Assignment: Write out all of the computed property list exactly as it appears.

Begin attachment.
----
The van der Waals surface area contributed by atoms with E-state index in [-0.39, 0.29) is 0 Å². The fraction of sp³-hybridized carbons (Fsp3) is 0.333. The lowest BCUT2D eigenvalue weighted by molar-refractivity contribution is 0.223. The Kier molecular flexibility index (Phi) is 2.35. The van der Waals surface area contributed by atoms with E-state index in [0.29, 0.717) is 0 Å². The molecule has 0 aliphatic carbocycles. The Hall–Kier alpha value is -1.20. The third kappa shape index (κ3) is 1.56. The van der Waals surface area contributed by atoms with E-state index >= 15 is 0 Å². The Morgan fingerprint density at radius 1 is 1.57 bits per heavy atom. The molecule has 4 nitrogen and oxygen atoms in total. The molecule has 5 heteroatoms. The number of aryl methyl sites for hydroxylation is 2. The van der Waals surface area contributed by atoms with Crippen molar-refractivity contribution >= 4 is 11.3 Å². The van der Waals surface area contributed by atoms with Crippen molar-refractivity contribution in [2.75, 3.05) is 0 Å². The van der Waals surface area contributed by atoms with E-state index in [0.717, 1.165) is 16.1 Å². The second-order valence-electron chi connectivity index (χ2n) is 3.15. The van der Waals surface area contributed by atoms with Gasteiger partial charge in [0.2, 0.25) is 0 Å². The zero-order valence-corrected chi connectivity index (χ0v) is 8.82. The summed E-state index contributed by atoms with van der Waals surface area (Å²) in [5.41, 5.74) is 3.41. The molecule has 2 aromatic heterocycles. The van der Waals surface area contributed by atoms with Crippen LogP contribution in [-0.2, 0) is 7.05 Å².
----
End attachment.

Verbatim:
The van der Waals surface area contributed by atoms with E-state index in [-0.39, 0.29) is 0 Å². The fraction of sp³-hybridized carbons (Fsp3) is 0.333. The lowest BCUT2D eigenvalue weighted by molar-refractivity contribution is 0.223. The Kier molecular flexibility index (Phi) is 2.35. The van der Waals surface area contributed by atoms with E-state index in [0.29, 0.717) is 0 Å². The molecule has 0 aliphatic carbocycles. The Hall–Kier alpha value is -1.20. The third kappa shape index (κ3) is 1.56. The van der Waals surface area contributed by atoms with E-state index >= 15 is 0 Å². The Morgan fingerprint density at radius 1 is 1.57 bits per heavy atom. The molecule has 4 nitrogen and oxygen atoms in total. The molecule has 5 heteroatoms. The number of aryl methyl sites for hydroxylation is 2. The van der Waals surface area contributed by atoms with Crippen molar-refractivity contribution >= 4 is 11.3 Å². The van der Waals surface area contributed by atoms with Crippen molar-refractivity contribution in [2.75, 3.05) is 0 Å². The van der Waals surface area contributed by atoms with E-state index in [0.717, 1.165) is 16.1 Å². The second-order valence-electron chi connectivity index (χ2n) is 3.15. The van der Waals surface area contributed by atoms with Gasteiger partial charge in [0.2, 0.25) is 0 Å². The zero-order valence-corrected chi connectivity index (χ0v) is 8.82. The summed E-state index contributed by atoms with van der Waals surface area (Å²) in [5.41, 5.74) is 3.41. The molecule has 2 aromatic heterocycles. The van der Waals surface area contributed by atoms with Crippen LogP contribution in [-0.2, 0) is 7.05 Å².